I enjoy you staying true to yourself in your blog. I don't have to worry about you trying to illude sympathy donations to your site due to the death of a cat like a certain other blogger.

Lori~ said...

John, I am commenting but fearing that I will sound...discombobulated! I am in a crash, after letting myself or my ACC, as you say, light up like a Christmas tree as you so eloquently put it.

When I read your blog some of it makes sense, but I have to fight the fog, it's frustrating, frustrating as hell. I've been here before...and will probably/unfortunately be here again.

All I really want to say at this point is through all of this crap. I look to you, because you are REAL. You let us know when you are fighting Fred, you try engaging in healthy balancing lifestyle practices, you keep us up-to-date on brain science, psychiatry and psychology.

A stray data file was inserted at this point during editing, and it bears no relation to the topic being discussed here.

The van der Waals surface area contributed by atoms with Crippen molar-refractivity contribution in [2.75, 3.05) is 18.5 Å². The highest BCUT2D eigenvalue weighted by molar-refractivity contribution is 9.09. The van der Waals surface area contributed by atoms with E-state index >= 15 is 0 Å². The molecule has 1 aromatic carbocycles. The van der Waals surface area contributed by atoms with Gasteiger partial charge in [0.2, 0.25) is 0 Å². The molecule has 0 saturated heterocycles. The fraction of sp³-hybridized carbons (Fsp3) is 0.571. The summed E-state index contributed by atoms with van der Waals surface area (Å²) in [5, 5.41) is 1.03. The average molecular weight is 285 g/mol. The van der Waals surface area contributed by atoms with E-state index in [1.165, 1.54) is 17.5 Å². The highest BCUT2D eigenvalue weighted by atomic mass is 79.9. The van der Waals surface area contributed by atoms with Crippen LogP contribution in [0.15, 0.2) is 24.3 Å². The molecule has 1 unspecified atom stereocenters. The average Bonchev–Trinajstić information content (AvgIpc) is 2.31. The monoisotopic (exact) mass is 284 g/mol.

The bottom line is John, I TRUST you. That is sometimes hard to do, being all that I (and so many of us) have gone through. So what ever your decisions may be, take good care of yourself first and know that whatever is good for you is good for us and if you allow us as part of your journey, we benefit and are the better for it.

You give us courage, inspire us and teach us many thing that we would not otherwise have the opportunity or gumption to learn.

John McManamy said...

Many thanks, Lori. I very much appreciate your kind words and support. All the best to you -